Nigeria may have  been delisted from  the countries that harbour or sponsor terrorism against the United States (US) and its allies which was the source of diplomatic tension between the two countries following the ill-fated attempt by a foreign based Nigerian student, Farouk Umar Farouk Abdulmuttallab, to bomb a plane in Detroit, US  on December 25, 2009.

Nigeria’s external image took a dip in January 2010, when the US placed the country on global terror list following the failed attempt  by Abdulmutallab to detonate the bomb strapped to his pants  while, on  the domestic front, there have been a  spate of bomb blasts targeted at politicians, the security agencies, churches and academic institutions by the Boko Haram sect operating in the northern part of the country.

Foreign Affairs Ministry sources told Sunday Vanguard that Washington has removed Nigeria’s name from the terror watch list which subjects Nigerians as well as nationals from the listed countries to special security checks on their arrival to the US.

The sources said that before he was inaugurated  on May 29,2011, President  Goodluck Jonathan took steps to  address  the impression created by the action of the US  authorities as Nigeria was not a known base for terrorist groups neither is the economic interest of the US and safety of its nationals in Nigeria in peril. The insinuation by an MI5 agent, according to the sources, that Al-Qaeda planned to use Nigeria as its operational base is without foundation.

Nigeria also took steps to convince the American leadership that “Nigeria as a state does not sponsor terrorism against its citizens or its neighbours or indeed other countries, regardless of differences in their foreign policy orientation and disposition.” One of the sources added:”It was therefore an overreaction on the part of the US authorities to use the action of one youth to brand, target and subject over 150million other people to odious treatment, through invasive searches and other humiliating security checks”.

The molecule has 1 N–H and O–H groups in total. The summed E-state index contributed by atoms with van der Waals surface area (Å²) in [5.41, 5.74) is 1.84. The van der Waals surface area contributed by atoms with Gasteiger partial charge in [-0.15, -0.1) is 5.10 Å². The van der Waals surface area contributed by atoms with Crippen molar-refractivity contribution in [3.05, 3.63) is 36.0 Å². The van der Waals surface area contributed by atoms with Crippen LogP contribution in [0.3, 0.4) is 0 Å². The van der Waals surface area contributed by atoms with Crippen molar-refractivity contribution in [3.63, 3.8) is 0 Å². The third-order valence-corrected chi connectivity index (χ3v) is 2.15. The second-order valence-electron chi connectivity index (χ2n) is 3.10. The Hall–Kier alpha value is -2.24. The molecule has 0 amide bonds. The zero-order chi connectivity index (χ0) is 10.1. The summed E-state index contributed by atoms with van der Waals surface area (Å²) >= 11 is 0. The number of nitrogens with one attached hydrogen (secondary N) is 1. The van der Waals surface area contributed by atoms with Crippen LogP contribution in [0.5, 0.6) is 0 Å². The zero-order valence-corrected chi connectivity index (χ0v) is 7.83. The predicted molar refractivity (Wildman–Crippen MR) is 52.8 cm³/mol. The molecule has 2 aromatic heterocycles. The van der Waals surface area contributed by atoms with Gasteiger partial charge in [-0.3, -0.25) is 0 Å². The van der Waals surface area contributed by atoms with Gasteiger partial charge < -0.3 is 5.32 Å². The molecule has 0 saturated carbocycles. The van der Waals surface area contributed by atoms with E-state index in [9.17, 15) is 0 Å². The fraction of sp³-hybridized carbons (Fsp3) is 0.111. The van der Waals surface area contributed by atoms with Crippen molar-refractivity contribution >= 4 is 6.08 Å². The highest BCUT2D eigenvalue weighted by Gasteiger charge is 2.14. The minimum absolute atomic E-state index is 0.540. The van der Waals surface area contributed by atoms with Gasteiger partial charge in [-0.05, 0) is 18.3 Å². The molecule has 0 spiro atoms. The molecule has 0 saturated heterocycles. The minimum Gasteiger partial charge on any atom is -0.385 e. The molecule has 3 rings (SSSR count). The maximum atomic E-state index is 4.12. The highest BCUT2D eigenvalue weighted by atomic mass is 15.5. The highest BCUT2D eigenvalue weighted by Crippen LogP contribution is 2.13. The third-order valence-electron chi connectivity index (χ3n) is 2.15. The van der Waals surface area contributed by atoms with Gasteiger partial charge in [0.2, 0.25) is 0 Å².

Nigeria, the sources maintained,  has sped  up the passage of the Anti-Terrorism and Other Related Offences Act 2010 to underscore  her  commitment to tackling  terrorism at  the domestic and international fronts. “We are the first in Africa to do this and we have been fully compliant and cooperative with international security agencies in exchange of intelligence on counter terrorism but this does not mean that there are no challenges as we have seen in the Boko Haram activities in the bombing of the headquarters of Nigeria Police, the reckless use of  improvised explosive devices to attack military and security personnel in Abuja, Suleja, Bauchi, Borno, Kaduna and other parts of the country,” one of the sources stated.

“We have since told the Presidency of the need to  take proactive steps to mobilise public opinion, support and action to tackle the scourge of terrorism which has adverse socio-political and economic consequences for Nigeria within and outside its borders.

“As you may  know, all American flights carry  marshals who are trained to combat  possible in-flight terror attack. There are other counter-terrorism measures that are taken which we should keep off the record.” Apart from the US, members of the European Union  (EU) have stepped up their  support for Nigeria’s anti-terrorism war.

France, Germany and Britain have indicated their willingness to aid  Nigeria  on  the  war against terrorism. The sources said the support  by the EU countries will come in  form of training for security agencies and provision of technical support to counter terrorism in the country.


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